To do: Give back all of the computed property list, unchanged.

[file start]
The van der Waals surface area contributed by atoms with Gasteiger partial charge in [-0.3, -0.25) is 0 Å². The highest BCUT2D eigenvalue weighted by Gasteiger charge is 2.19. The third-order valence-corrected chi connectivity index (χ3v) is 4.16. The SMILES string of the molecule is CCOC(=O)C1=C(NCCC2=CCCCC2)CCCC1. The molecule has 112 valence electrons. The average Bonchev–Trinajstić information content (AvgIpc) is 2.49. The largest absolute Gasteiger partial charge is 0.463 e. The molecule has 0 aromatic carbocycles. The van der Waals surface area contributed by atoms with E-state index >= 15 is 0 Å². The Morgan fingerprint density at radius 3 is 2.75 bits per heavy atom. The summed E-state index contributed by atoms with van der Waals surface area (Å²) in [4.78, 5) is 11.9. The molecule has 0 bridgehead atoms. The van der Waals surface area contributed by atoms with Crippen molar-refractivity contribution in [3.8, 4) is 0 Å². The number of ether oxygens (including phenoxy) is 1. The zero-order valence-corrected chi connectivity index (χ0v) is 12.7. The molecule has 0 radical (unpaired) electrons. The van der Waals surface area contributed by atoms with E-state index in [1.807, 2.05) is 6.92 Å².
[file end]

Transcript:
The van der Waals surface area contributed by atoms with Gasteiger partial charge in [-0.3, -0.25) is 0 Å². The highest BCUT2D eigenvalue weighted by Gasteiger charge is 2.19. The third-order valence-corrected chi connectivity index (χ3v) is 4.16. The SMILES string of the molecule is CCOC(=O)C1=C(NCCC2=CCCCC2)CCCC1. The molecule has 112 valence electrons. The average Bonchev–Trinajstić information content (AvgIpc) is 2.49. The largest absolute Gasteiger partial charge is 0.463 e. The molecule has 0 aromatic carbocycles. The van der Waals surface area contributed by atoms with E-state index >= 15 is 0 Å². The Morgan fingerprint density at radius 3 is 2.75 bits per heavy atom. The summed E-state index contributed by atoms with van der Waals surface area (Å²) in [4.78, 5) is 11.9. The molecule has 0 bridgehead atoms. The van der Waals surface area contributed by atoms with Crippen molar-refractivity contribution in [3.8, 4) is 0 Å². The number of ether oxygens (including phenoxy) is 1. The zero-order valence-corrected chi connectivity index (χ0v) is 12.7. The molecule has 0 radical (unpaired) electrons. The van der Waals surface area contributed by atoms with E-state index in [1.807, 2.05) is 6.92 Å².